Chapter 5. USAID Disability Policy


The National Council on Disability made several recommendations to USAID in 2003 to promote access to and inclusion of people with disabilities in USAID programs. These recommendations included (1) establishing a “Fund for Inclusion”; (2) creating an office on disability in development; and (3) requiring specific action plans to include people with disabilities in strategic planning efforts in all USAID sectors. This chapter reexamines USAID’s Disability Policy, its implementation, and significant developments since 2003 both within USAID and within inclusive development. Further coverage is provided of USAID’s Disability Fund and the provision of disability-inclusive development training. The chapter concludes with research findings concerning the implementation of the Disability Policy, including the identification of areas requiring improvement.

Overview of USAID Disability Policy

The United States Agency for International Development (USAID) is the central U.S. Government agency working to provide assistance to countries recovering from disaster, trying to escape poverty, and engaging in democratic reform.[1] USAID is an independent Federal Government agency that receives foreign policy guidance from the Secretary of State.[2] Its work in five regions supports long-term and equitable economic growth and U.S. foreign policy objectives through programming in agriculture, economic growth and trade, education, health, democracy and governance, and humanitarian assistance.[3]

In 1991, the Government Accountability Office (GAO) undertook an investigation into U.S. foreign assistance programming in developing countries to determine how inclusive they were of people with disabilities.[4] The GAO found, among other things, that while such programs were directly relevant to people with disabilities, disability inclusion remained “sporadic” and concluded that USAID “does not generally attempt to target the people with disabilities in its regular bilateral assistance programs….”[5] Thereafter, in 1996, NCD issued a report entitled Foreign Policy and Disability, which reviewed the activities of the U.S. Department of State, USAID, and the U.S. Information Agency and concluded that “the United States does not have a comprehensive foreign policy on disability” and “neither the spirit nor the letter of U.S. disability rights laws is incorporated into the activities of the principal foreign policy agencies.”[6]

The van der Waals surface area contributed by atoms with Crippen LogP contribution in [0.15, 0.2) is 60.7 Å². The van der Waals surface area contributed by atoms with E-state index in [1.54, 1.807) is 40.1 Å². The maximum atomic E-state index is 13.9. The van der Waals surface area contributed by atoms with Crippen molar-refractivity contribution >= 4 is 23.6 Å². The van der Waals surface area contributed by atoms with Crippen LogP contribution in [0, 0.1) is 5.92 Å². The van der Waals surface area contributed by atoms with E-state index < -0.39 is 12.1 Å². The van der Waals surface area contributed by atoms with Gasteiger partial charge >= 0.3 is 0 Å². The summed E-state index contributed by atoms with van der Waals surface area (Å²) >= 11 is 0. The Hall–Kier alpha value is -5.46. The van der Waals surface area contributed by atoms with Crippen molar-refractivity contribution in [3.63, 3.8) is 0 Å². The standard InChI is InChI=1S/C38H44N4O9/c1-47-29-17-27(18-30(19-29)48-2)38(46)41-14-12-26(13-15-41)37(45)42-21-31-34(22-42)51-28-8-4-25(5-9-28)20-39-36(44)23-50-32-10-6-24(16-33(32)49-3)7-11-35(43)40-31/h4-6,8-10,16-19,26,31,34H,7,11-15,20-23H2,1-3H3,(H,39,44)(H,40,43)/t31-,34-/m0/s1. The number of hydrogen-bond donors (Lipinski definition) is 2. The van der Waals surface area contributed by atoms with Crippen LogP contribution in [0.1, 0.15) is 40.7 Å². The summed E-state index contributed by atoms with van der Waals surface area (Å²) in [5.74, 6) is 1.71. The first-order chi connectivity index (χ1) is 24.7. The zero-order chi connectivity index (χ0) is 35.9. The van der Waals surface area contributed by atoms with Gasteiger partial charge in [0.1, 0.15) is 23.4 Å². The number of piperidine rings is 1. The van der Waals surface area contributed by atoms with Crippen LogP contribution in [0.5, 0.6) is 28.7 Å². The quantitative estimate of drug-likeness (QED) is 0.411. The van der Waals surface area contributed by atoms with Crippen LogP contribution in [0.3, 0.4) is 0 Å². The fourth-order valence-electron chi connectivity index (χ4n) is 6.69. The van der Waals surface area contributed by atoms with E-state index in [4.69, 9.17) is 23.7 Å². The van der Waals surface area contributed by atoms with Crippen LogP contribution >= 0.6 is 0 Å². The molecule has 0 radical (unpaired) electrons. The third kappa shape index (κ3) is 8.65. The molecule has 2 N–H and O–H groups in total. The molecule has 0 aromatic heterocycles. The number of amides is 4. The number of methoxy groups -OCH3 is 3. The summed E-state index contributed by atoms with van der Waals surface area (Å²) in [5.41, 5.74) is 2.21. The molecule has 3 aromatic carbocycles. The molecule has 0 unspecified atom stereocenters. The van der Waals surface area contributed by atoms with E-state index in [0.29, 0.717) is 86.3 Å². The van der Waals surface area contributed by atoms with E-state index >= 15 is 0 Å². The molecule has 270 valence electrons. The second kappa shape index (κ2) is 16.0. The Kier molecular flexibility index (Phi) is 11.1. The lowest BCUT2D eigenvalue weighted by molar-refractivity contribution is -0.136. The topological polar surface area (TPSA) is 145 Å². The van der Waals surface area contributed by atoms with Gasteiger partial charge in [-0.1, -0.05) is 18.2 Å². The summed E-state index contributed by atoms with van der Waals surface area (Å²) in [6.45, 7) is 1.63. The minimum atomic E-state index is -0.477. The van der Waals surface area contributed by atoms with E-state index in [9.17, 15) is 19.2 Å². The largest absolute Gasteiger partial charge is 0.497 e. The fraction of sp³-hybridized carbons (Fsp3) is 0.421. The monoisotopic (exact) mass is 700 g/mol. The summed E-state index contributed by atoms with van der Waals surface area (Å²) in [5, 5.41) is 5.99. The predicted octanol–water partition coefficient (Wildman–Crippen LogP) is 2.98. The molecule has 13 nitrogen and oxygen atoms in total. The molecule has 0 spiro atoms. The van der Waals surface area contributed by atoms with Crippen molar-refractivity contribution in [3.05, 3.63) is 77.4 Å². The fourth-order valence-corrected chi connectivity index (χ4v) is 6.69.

In 1997, USAID, noting the NCD report and recommendations, issued USAID Disability Policy Paper, a nonbinding guidance note.[7] The policy articulated in the 1997 document was grounded in the principle of nondiscrimination, as reflected in U.S. federal disability rights laws, with the objective “[t]o avoid discrimination against people with disabilities in programs which USAID funds and to stimulate an engagement of host country counterparts, governments, implementing organizations and other donors in promoting a climate of nondiscrimination against and equal opportunity for people with disabilities.”[8] An additional aim was “to promote the inclusion of people with disabilities both within USAID programs and in host countries where USAID has programs.”[9]

The 1996 NCD report was followed by a subsequent NCD review in 2003, Foreign Policy and Disability: Legislative Strategies and Civil Rights Protections to Ensure Inclusion of People with Disabilities.[10] In subsequent years, several key developments occurred, particularly within the context of USAID programming. In November 2004, USAID made the 1997 disability guidelines part of USAID policy.[11] The specific objectives of the USAID Disability Policy are as follows:

  1. Advance U.S. foreign assistance program goals by promoting the participation and equalization of opportunities of people with disabilities in USAID policy, country and sector strategies, activity designs and implementation;
  2. Increase awareness of disability issues within USAID programs and in host countries;
  3. Engage other U.S. Government agencies, host-country counterparts, governments, implementing organizations, and other donors in fostering a climate of nondiscrimination against people with disabilities; and
  4. Support international advocacy for people with disabilities.[12]

In an effort to deepen its institutional commitment to inclusive development, USAID established two Acquisition and Assistance Policy Directives (AAPDs) in support of implementing the Disability Policy.[13] AAPDs provide information and guidelines for agency personnel and partners involved in the acquisition and assistance process, and these two AAPDs provide agency personnel with information directly applicable to solicitations.[14] AAPD 04-17, Supporting USAID’s Disability Policy in Contracts, Grants, and Cooperative Agreements,[15] requires USAID contracting officers (COs) and agreement officers (AOs) to include a standard provision in all solicitations and in the resulting awards for contracts, grants, and cooperative agreements. For acquisitions (contracts), COs are required to include the provision “USAID Disability Policy-Acquisition” in Section H of all Requests for Proposals (RFPs).[16] For assistance awards (grants and cooperative agreements), AOs must include the provision “USAID Disability Policy-Assistance” in RFAs and must ensure it is included as a special provision in the award.[17]